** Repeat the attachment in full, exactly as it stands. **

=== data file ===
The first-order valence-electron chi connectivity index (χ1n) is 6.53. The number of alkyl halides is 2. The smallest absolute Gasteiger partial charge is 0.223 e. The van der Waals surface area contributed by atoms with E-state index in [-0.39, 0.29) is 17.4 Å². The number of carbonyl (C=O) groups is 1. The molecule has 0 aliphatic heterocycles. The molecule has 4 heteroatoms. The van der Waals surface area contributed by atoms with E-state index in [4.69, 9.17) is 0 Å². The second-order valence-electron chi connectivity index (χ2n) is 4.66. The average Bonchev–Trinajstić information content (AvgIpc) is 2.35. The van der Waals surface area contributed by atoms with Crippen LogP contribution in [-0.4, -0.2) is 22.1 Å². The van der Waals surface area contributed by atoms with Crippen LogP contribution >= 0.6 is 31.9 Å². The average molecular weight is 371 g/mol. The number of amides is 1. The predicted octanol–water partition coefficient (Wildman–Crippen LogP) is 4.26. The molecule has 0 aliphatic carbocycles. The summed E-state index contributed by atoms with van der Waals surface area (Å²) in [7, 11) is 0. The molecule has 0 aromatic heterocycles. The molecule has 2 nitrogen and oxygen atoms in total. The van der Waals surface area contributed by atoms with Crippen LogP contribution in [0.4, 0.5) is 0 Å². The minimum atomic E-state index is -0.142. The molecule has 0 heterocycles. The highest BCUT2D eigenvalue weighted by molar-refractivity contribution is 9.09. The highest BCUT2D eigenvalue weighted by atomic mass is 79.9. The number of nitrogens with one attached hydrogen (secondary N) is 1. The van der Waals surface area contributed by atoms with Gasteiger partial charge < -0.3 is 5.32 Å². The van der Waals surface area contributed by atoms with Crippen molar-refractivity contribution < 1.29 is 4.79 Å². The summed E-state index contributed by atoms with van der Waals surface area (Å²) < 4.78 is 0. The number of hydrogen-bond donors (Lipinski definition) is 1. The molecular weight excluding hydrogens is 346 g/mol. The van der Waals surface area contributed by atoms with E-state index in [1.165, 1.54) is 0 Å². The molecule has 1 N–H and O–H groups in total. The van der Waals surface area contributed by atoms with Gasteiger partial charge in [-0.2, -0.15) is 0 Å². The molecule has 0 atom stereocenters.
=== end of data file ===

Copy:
The first-order valence-electron chi connectivity index (χ1n) is 6.53. The number of alkyl halides is 2. The smallest absolute Gasteiger partial charge is 0.223 e. The van der Waals surface area contributed by atoms with E-state index in [-0.39, 0.29) is 17.4 Å². The number of carbonyl (C=O) groups is 1. The molecule has 0 aliphatic heterocycles. The molecule has 4 heteroatoms. The van der Waals surface area contributed by atoms with E-state index in [4.69, 9.17) is 0 Å². The second-order valence-electron chi connectivity index (χ2n) is 4.66. The average Bonchev–Trinajstić information content (AvgIpc) is 2.35. The van der Waals surface area contributed by atoms with Crippen LogP contribution in [-0.4, -0.2) is 22.1 Å². The van der Waals surface area contributed by atoms with Crippen LogP contribution >= 0.6 is 31.9 Å². The average molecular weight is 371 g/mol. The number of amides is 1. The predicted octanol–water partition coefficient (Wildman–Crippen LogP) is 4.26. The molecule has 0 aliphatic carbocycles. The summed E-state index contributed by atoms with van der Waals surface area (Å²) in [7, 11) is 0. The molecule has 0 aromatic heterocycles. The molecule has 2 nitrogen and oxygen atoms in total. The van der Waals surface area contributed by atoms with Crippen LogP contribution in [0.4, 0.5) is 0 Å². The minimum atomic E-state index is -0.142. The molecule has 0 heterocycles. The highest BCUT2D eigenvalue weighted by molar-refractivity contribution is 9.09. The highest BCUT2D eigenvalue weighted by atomic mass is 79.9. The number of nitrogens with one attached hydrogen (secondary N) is 1. The van der Waals surface area contributed by atoms with Gasteiger partial charge < -0.3 is 5.32 Å². The van der Waals surface area contributed by atoms with Crippen molar-refractivity contribution < 1.29 is 4.79 Å². The summed E-state index contributed by atoms with van der Waals surface area (Å²) < 4.78 is 0. The number of hydrogen-bond donors (Lipinski definition) is 1. The molecular weight excluding hydrogens is 346 g/mol. The van der Waals surface area contributed by atoms with E-state index in [1.165, 1.54) is 0 Å². The molecule has 1 N–H and O–H groups in total. The van der Waals surface area contributed by atoms with Gasteiger partial charge in [-0.2, -0.15) is 0 Å². The molecule has 0 atom stereocenters.